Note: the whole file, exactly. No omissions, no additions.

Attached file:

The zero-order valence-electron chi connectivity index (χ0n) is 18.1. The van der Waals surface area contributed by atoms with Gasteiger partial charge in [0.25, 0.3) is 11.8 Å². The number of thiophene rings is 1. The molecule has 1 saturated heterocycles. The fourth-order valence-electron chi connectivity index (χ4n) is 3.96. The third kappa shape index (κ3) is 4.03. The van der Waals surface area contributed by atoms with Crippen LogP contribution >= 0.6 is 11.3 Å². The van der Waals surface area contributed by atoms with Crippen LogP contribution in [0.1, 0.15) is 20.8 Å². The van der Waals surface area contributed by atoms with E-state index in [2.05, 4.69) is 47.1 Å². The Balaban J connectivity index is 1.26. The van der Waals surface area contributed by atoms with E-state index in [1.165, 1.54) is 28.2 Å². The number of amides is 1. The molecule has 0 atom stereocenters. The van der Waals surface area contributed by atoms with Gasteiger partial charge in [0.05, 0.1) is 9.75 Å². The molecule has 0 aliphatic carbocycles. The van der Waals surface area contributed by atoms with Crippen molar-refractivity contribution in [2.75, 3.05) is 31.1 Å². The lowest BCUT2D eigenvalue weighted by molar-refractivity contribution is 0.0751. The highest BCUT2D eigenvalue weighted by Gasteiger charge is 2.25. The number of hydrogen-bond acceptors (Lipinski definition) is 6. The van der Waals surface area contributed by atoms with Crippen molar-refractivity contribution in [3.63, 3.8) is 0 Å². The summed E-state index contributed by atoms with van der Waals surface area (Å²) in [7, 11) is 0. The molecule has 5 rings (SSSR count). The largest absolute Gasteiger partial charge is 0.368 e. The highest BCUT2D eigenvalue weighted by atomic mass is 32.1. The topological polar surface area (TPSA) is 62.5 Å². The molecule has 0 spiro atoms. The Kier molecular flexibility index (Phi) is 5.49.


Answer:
The zero-order valence-electron chi connectivity index (χ0n) is 18.1. The van der Waals surface area contributed by atoms with Gasteiger partial charge in [0.25, 0.3) is 11.8 Å². The number of thiophene rings is 1. The molecule has 1 saturated heterocycles. The fourth-order valence-electron chi connectivity index (χ4n) is 3.96. The third kappa shape index (κ3) is 4.03. The van der Waals surface area contributed by atoms with Crippen LogP contribution >= 0.6 is 11.3 Å². The van der Waals surface area contributed by atoms with Crippen LogP contribution in [0.1, 0.15) is 20.8 Å². The van der Waals surface area contributed by atoms with E-state index in [2.05, 4.69) is 47.1 Å². The Balaban J connectivity index is 1.26. The van der Waals surface area contributed by atoms with E-state index in [1.165, 1.54) is 28.2 Å². The number of amides is 1. The molecule has 0 atom stereocenters. The van der Waals surface area contributed by atoms with Gasteiger partial charge in [0.05, 0.1) is 9.75 Å². The molecule has 0 aliphatic carbocycles. The van der Waals surface area contributed by atoms with Crippen molar-refractivity contribution in [2.75, 3.05) is 31.1 Å². The lowest BCUT2D eigenvalue weighted by molar-refractivity contribution is 0.0751. The highest BCUT2D eigenvalue weighted by Gasteiger charge is 2.25. The number of hydrogen-bond acceptors (Lipinski definition) is 6. The van der Waals surface area contributed by atoms with Crippen molar-refractivity contribution in [3.63, 3.8) is 0 Å². The summed E-state index contributed by atoms with van der Waals surface area (Å²) in [7, 11) is 0. The molecule has 5 rings (SSSR count). The largest absolute Gasteiger partial charge is 0.368 e. The highest BCUT2D eigenvalue weighted by atomic mass is 32.1. The topological polar surface area (TPSA) is 62.5 Å². The molecule has 0 spiro atoms. The Kier molecular flexibility index (Phi) is 5.49.